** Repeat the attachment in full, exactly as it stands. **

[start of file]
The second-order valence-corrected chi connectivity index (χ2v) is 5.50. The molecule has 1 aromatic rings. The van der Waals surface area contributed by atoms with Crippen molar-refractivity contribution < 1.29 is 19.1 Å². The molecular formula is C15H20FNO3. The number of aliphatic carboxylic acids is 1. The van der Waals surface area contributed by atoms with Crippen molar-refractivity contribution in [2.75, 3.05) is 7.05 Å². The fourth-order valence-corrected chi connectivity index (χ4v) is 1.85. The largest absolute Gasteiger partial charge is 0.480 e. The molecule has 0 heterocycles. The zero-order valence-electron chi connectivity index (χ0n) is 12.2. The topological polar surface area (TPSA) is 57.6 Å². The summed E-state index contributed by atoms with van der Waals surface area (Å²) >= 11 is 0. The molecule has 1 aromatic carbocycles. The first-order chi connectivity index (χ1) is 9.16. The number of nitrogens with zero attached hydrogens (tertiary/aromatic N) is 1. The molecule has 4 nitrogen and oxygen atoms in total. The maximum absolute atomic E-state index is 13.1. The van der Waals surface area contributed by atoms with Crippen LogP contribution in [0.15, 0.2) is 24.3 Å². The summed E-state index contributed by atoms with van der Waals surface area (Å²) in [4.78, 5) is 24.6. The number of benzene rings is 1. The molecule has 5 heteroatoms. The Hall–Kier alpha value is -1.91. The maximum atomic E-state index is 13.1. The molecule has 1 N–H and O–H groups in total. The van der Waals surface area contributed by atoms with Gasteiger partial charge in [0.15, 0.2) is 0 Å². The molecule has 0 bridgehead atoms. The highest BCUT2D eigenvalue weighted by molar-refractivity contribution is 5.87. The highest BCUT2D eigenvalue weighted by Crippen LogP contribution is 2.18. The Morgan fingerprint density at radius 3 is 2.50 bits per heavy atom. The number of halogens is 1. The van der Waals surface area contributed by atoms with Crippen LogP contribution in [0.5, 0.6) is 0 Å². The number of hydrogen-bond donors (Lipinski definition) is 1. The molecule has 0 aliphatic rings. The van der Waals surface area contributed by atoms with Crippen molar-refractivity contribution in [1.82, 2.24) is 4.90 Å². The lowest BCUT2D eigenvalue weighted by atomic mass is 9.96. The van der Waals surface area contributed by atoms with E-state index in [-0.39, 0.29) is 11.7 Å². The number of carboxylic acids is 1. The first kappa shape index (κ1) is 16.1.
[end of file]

The second-order valence-corrected chi connectivity index (χ2v) is 5.50. The molecule has 1 aromatic rings. The van der Waals surface area contributed by atoms with Crippen molar-refractivity contribution < 1.29 is 19.1 Å². The molecular formula is C15H20FNO3. The number of aliphatic carboxylic acids is 1. The van der Waals surface area contributed by atoms with Crippen molar-refractivity contribution in [2.75, 3.05) is 7.05 Å². The fourth-order valence-corrected chi connectivity index (χ4v) is 1.85. The largest absolute Gasteiger partial charge is 0.480 e. The molecule has 0 heterocycles. The zero-order valence-electron chi connectivity index (χ0n) is 12.2. The topological polar surface area (TPSA) is 57.6 Å². The summed E-state index contributed by atoms with van der Waals surface area (Å²) >= 11 is 0. The molecule has 1 aromatic carbocycles. The first-order chi connectivity index (χ1) is 9.16. The number of nitrogens with zero attached hydrogens (tertiary/aromatic N) is 1. The molecule has 4 nitrogen and oxygen atoms in total. The maximum absolute atomic E-state index is 13.1. The van der Waals surface area contributed by atoms with Crippen LogP contribution in [0.15, 0.2) is 24.3 Å². The summed E-state index contributed by atoms with van der Waals surface area (Å²) in [4.78, 5) is 24.6. The number of benzene rings is 1. The molecule has 5 heteroatoms. The Hall–Kier alpha value is -1.91. The maximum atomic E-state index is 13.1. The molecule has 1 N–H and O–H groups in total. The van der Waals surface area contributed by atoms with Gasteiger partial charge in [0.15, 0.2) is 0 Å². The molecule has 0 bridgehead atoms. The highest BCUT2D eigenvalue weighted by molar-refractivity contribution is 5.87. The highest BCUT2D eigenvalue weighted by Crippen LogP contribution is 2.18. The Morgan fingerprint density at radius 3 is 2.50 bits per heavy atom. The number of halogens is 1. The van der Waals surface area contributed by atoms with Crippen LogP contribution in [0.5, 0.6) is 0 Å². The number of hydrogen-bond donors (Lipinski definition) is 1. The molecule has 0 aliphatic rings. The van der Waals surface area contributed by atoms with Crippen molar-refractivity contribution in [1.82, 2.24) is 4.90 Å². The lowest BCUT2D eigenvalue weighted by atomic mass is 9.96. The van der Waals surface area contributed by atoms with E-state index in [-0.39, 0.29) is 11.7 Å². The number of carboxylic acids is 1. The first kappa shape index (κ1) is 16.1.